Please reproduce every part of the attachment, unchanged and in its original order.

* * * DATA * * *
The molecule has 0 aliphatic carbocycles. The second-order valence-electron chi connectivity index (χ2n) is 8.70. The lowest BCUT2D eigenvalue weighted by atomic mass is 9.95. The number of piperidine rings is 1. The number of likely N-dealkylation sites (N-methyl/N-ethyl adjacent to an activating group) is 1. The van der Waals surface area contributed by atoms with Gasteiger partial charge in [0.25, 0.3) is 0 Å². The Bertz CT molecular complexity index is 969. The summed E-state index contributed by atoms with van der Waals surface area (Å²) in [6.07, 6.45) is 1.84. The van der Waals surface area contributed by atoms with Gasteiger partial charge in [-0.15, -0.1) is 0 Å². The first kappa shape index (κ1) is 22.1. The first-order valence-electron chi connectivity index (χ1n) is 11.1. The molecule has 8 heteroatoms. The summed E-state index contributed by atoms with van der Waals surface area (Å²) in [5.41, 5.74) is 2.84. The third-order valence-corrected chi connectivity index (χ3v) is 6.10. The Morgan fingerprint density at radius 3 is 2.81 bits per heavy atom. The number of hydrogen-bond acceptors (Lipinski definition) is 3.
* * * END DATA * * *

The molecule has 0 aliphatic carbocycles. The second-order valence-electron chi connectivity index (χ2n) is 8.70. The lowest BCUT2D eigenvalue weighted by atomic mass is 9.95. The number of piperidine rings is 1. The number of likely N-dealkylation sites (N-methyl/N-ethyl adjacent to an activating group) is 1. The van der Waals surface area contributed by atoms with Gasteiger partial charge in [0.25, 0.3) is 0 Å². The Bertz CT molecular complexity index is 969. The summed E-state index contributed by atoms with van der Waals surface area (Å²) in [6.07, 6.45) is 1.84. The van der Waals surface area contributed by atoms with Gasteiger partial charge in [-0.15, -0.1) is 0 Å². The first kappa shape index (κ1) is 22.1. The first-order valence-electron chi connectivity index (χ1n) is 11.1. The molecule has 8 heteroatoms. The summed E-state index contributed by atoms with van der Waals surface area (Å²) in [5.41, 5.74) is 2.84. The third-order valence-corrected chi connectivity index (χ3v) is 6.10. The Morgan fingerprint density at radius 3 is 2.81 bits per heavy atom. The number of hydrogen-bond acceptors (Lipinski definition) is 3.